New Website Equips Health Care Professionals with Resources to Reduce Patient Demand for EED
As part of VHA Inc.’s work as a Hospital Engagement Network (HEN), it is offering a free online toolkit (http://eedtoolkit.vha.com/) for health care professionals to educate expectant mothers and community stakeholders about the risks associated with early elective deliveries (EED) and therefore reducing demand.
An EED is scheduling a baby’s birth before 39 weeks, full-term gestation, without medical reason for early delivery. Studies have shown that many patients don’t know that EEDs can jeopardize the baby’s or mother’s health.
During the last few weeks of a baby’s development, vital organs such as brain and lungs are in critical growth stages. When babies are not carried full term, it can negatively impact their ability to thrive outside the womb as well as their future cognitive capabilities, as highlighted in VHA’s “Precious Time” infographic found in the new toolkit.
VHA’s new EED Toolkit features these easy-to-use tools and resources:
- Getting Started Overview: Clinician checklist providing best practices to hospitals for planning and implementing patient education and community outreach programs.
- Patient Education Tools: Fact sheets, FAQs and infographic about EED risks to aid in patient discussions.
- Reaching the Community: Ideas to help engage community advocates in EED education efforts, including practical tips on building community advisory boards and coalitions.
- Resources for Clinicians: Published research and scientific evidence, third-party data and additional materials on the medical risks of EED for clinician and staff education.
In 2011, VHA was selected as a HEN as part of the federal Partnership for Patients initiative focused on reducing 10 areas of patient harm, including reducing birth complications by lowering EED rates.
VHA began its EED reduction efforts in 2011 by working with the March of Dimes to execute its Intensive Opportunity Bundle EED Reduction Program. This program addressed unique conditions and barriers at 26 VHA HEN hospitals with high early elective delivery rates and helped them implement policies and procedures to reduce EEDs. Since establishing this program, these 26 hospitals reduced their aggregate EED rate by 80%, or from 15.1% to 3.0%. However, patient requests for EEDs may persist.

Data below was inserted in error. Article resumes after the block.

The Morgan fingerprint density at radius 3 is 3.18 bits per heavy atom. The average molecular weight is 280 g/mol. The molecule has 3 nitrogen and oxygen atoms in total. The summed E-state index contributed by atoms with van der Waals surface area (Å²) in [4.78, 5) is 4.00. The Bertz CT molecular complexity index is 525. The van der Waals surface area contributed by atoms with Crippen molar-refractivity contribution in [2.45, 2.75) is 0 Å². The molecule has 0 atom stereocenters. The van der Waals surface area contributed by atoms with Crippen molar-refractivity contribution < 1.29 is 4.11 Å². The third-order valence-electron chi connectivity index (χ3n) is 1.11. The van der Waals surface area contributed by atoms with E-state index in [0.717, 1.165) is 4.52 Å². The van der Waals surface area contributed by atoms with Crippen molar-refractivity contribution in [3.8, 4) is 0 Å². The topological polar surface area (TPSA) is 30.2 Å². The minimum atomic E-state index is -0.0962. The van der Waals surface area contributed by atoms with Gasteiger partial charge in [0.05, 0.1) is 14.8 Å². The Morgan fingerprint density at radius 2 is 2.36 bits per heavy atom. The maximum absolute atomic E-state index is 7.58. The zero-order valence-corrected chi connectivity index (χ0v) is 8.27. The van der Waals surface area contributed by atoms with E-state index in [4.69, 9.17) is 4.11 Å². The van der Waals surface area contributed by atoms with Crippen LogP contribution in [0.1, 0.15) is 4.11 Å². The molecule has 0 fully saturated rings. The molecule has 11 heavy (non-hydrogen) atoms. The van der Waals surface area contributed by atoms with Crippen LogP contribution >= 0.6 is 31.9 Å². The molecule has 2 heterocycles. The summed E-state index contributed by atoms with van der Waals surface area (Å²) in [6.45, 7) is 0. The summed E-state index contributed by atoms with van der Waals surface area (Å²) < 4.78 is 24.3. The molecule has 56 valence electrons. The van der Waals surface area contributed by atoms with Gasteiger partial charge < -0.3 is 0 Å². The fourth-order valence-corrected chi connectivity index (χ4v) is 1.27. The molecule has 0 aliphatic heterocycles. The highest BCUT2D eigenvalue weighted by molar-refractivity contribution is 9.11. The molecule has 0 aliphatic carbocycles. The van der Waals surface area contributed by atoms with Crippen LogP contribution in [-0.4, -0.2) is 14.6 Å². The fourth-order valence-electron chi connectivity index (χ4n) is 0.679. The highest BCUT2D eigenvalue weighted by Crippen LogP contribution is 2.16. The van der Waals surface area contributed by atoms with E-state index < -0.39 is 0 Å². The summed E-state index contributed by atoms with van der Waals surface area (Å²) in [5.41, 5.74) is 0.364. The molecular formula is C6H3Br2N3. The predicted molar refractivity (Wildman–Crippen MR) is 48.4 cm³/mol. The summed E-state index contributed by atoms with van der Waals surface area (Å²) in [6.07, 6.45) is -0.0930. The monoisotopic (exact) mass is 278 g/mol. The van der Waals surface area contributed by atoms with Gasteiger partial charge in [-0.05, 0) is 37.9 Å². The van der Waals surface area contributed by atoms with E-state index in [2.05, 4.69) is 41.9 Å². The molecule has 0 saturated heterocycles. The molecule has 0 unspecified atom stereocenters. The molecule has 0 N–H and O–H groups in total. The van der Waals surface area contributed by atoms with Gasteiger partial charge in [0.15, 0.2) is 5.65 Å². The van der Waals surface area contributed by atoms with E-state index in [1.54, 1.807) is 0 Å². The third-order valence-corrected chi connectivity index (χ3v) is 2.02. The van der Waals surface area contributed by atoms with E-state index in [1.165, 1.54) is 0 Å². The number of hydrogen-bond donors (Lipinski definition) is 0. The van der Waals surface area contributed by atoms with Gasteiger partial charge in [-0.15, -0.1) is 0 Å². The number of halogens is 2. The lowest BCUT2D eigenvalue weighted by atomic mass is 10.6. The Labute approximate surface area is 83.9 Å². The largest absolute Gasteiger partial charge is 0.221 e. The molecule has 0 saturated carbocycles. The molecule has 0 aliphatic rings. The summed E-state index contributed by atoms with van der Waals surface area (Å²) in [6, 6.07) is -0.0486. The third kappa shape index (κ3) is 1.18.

“While hospitals have been successful at reducing EEDs through new policies, more work can be done to reduce the demand for EEDs from patients and their families who may not understand the potential risks,” said Dr. Keith Kosel, vice president and program director for VHA’s HEN. “When patients and their families know the facts, they can make better decisions about their deliveries, leading to healthier babies and moms. We are proud to share a toolkit with some of the best resources from national maternal care experts and some new materials from VHA to help educate expectant mothers and community members about the risks of EED.”
VHA Inc. is a national network of not-for-profit health care organizations working together to improve performance and efficiency in clinical, financial and operational management. Since 1977, when VHA established the first hospital membership organization, the company has applied its knowledge in analytics, contracting, consulting and network development to help members and customers achieve their strategic objectives. In 2013, VHA delivered $2.2 billion in savings and additional value to members. Serving 5,000 health system members and affiliates, VHA represents more than a quarter of the nation's hospitals. VHA also serves more than 118,000 non-acute health care customers enterprise-wide. VHA is based in Irving, Texas, and has 11 regional offices across the U.S. VHA, together with UHC, owns Novation, a supply chain company, and aptitude® , the health care industry's first online direct contracting market. VHA also owns Provista, a supply chain company serving the non-acute market as well as government, education and business. For more information, visit www.vha.com and follow us on Twitter (@VHAInc).